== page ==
The JAMA study was conducted using the before and after photos of 24 men who underwent a number of facial procedures at Georgetown University Medical Center. The procedures included one or more of the following:

One hundred and forty five people reviewed the men’s photos and rated them on attractiveness, masculinity, and a variety of personality traits, including aggressiveness, extroversion, like-ability, risk-seeking, sociability, and trustworthiness.

The ratings of each of these traits tended to differ with the type of facial surgery performed. For example, facelift and upper eyelid lift were associated with increased like-ability and trustworthiness. The only procedure associated with an increase in masculinity was a neck lift, which was also associated with perceived extroversion.

Oddly enough, chin implants, a procedure commonly sought to increase the appearance of masculinity, was the only procedure that had no effect on any of the factors: personality, attractiveness, or masculinity.

“It is really interesting that different anatomic areas of the face have varying degrees of contribution to overall personality perception,” says the study’s senior author Michael J. Reilly, MD in this press release. “And it is also noteworthy that the study did not find a significant change in masculinity. […] This suggests that the current menu of cosmetic procedures for men are likely not as gender-enhancing as they are for women.”

Regardless of this study’s findings, masculinizing plastic surgery is on the rise. According to statistics by the American Society of Plastic Surgeons, in 2018, nearly 10,000 men got chin implants, that is up five percent since the year 2000. They also underwent about 4,000 cheek implants, a procedure that can give a broader more masculine shape to the face. These were up 133 percent since 2000.

It should be noted, however, that these numbers are small when compared to the total number of cosmetic procedures performed among men in 2018: 1.3 million. Of those, one million were actually non-surgical or minimally-invasive treatments like botox, laser hair removal, microdermabrasion, and fillers. The same trend is seen in women: of the 14.7 million cosmetic procedures performed on women in 2018, the majority (13.3 million) went in for non-surgical procedures.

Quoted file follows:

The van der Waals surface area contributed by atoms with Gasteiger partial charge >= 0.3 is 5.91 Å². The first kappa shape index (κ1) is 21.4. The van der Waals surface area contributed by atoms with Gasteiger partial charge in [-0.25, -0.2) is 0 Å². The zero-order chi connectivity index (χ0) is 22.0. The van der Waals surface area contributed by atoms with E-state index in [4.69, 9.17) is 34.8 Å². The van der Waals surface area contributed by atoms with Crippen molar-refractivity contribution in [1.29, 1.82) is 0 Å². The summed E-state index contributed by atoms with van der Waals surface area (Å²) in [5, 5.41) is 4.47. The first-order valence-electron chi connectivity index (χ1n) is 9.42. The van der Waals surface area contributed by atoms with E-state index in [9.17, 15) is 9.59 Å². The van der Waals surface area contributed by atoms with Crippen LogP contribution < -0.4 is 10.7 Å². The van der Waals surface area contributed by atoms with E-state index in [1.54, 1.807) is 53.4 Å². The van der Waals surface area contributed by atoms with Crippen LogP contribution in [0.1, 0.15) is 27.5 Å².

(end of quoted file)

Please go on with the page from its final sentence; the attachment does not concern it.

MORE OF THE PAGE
These statistics tell us that while the gender playing field is still far from equal, when it comes to cosmetic procedures, the aims of men and women may not differ that much. And according to this latest research, increasing masculinity may not be as viable goal as once thought for men undergoing facial surgery.

All that said, no matter the reason you are seeking cosmetic surgery, it is a decision that should not be made lightly. Despite what national statistics or one research study tell us, all procedures affect each individual uniquely. If you are considering any cosmetic procedure, make sure you consult with an experienced board certified plastic surgeon. If you are in Collin County, Texas, call our office and make an appointment to see Dr. Charles Slack.

Liposuction and Your Weight: Clearing up Common Misconceptions

Woman taking body measurements around the hips.

In 2018, more than a quarter million liposuction procedures were performed in the United States. That makes it the second most common type of plastic surgery, after breast enhancement. Combine this with the fact that more than two-thirds of all Americans are classified as overweight or obese, and it’s easy to imagine that liposuction is a tool for weight loss.

It is true that the goal of liposuction is fat removal, and whenever any part of the body is removed, there is a small amount of weight lost. But liposuction is used for shaping or contouring the body, not for weight loss. In fact, the ideal candidate for liposuction is near or at their ideal weight.

According to Dr. Slack, “A good candidate for liposuction has one or more deposits of fat that are out of proportion with the rest of the body and can’t be eliminated with diet and exercise.” This includes “love handles” or stubborn areas of fat on the thighs, hips, belly, arms, chin, neck, and cheeks (face and buttocks).

Liposuction is best done in areas with good skin elasticity, and it does not address loose or sagging skin. For this reason, liposuction is often used in conjunction with other body contouring procedures like breast reductions, tummy tucks, arm and thigh lifts, and mommy makeovers.